At the end, Cina sat back, eyes bright with the racing of her brain. “Ejaculations, my dear! I’m going to the Head. Coming?”
“No, Cina—no!” Nellie protested. “I’m terrified!”
Nellie frowned. “Just don’t go, Cina; please.”
“Don’t you want to be free of all this burden?”
“You think Miss Timber can force feelings in my classmates? It won’t do any good.”
“But don’t you want to say sucks to them?”
“Not at all! They’ll get what they deserve in due course. I’m not the one to merit out punishment, and nor are you.”
“Not doing anything won’t do any good.”
“Nor will doing anything.”
“Nellie! Sometimes you have to be really brave. Sometimes it’s you who has to be the miracle.”
Nellie compressed her lips.
“I’m going anyway,” Cina said, unlocking the door with a flourish.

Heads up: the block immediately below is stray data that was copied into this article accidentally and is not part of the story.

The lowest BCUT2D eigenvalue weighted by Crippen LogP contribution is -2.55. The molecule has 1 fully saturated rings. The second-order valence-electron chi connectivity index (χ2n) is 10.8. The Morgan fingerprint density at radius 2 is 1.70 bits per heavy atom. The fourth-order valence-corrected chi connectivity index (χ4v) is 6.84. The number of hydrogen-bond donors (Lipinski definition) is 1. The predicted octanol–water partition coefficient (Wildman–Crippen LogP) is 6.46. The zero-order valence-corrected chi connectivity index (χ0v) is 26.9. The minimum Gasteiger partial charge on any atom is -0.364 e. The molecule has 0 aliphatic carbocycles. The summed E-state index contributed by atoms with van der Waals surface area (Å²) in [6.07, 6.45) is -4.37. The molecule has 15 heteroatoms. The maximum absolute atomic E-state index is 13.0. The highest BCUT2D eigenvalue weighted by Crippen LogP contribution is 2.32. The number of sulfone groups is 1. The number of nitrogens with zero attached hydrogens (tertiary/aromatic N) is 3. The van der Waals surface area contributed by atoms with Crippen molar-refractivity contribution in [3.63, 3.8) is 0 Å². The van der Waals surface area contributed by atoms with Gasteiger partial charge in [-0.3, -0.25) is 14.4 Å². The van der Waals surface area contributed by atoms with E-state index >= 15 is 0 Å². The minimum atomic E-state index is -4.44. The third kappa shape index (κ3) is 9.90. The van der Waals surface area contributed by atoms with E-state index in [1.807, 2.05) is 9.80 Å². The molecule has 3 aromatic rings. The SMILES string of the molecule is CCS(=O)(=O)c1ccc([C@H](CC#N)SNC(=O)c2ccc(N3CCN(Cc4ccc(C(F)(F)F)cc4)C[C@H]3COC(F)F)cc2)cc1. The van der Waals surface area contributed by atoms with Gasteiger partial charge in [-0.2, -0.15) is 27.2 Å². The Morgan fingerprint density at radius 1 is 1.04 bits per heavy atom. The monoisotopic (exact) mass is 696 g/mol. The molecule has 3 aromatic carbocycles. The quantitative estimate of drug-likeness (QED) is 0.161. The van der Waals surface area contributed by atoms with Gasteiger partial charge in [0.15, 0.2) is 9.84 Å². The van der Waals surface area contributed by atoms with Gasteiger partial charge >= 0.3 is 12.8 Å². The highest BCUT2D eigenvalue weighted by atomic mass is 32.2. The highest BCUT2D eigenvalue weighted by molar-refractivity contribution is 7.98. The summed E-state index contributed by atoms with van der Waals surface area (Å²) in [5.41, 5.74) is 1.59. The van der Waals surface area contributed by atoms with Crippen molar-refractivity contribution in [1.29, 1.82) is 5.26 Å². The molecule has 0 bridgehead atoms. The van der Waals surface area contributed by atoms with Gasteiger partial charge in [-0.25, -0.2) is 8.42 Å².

“You know you’ll have to eventually. It’s the only thing to do in the circumstances. Don’t be silly, Nellie! And stop clutching me like that. You’re a prefect: act like one and have a bit of dignity.”
“I never wanted to be a prefect! And I don’t do any good by being one!”
“Of course you do. If not for you, all the prefects would be useless. At least you try to uphold honour, even if most of the school are too blind and fickle to follow you.”
“Don’t go,” Nellie whispered.
“Alright, I won’t. But you should. I’ll leave it to your conscience. Don’t make things worse by turning down your chance to improve things. You can’t always do everything alone. At least you’d know if the highest power is behind you or not, and then you’d know whether you were in the right or the wrong. The offer’s always open that I’ll come with you if you decide to go to Miss Timber. That’s a promise.”
The door was open now, and Cina prepared to leave, but all of a sudden she felt a hand on her shoulder. She turned, and met the resolute cloud-blue of Nellie’s eyes.
“Come on, then.”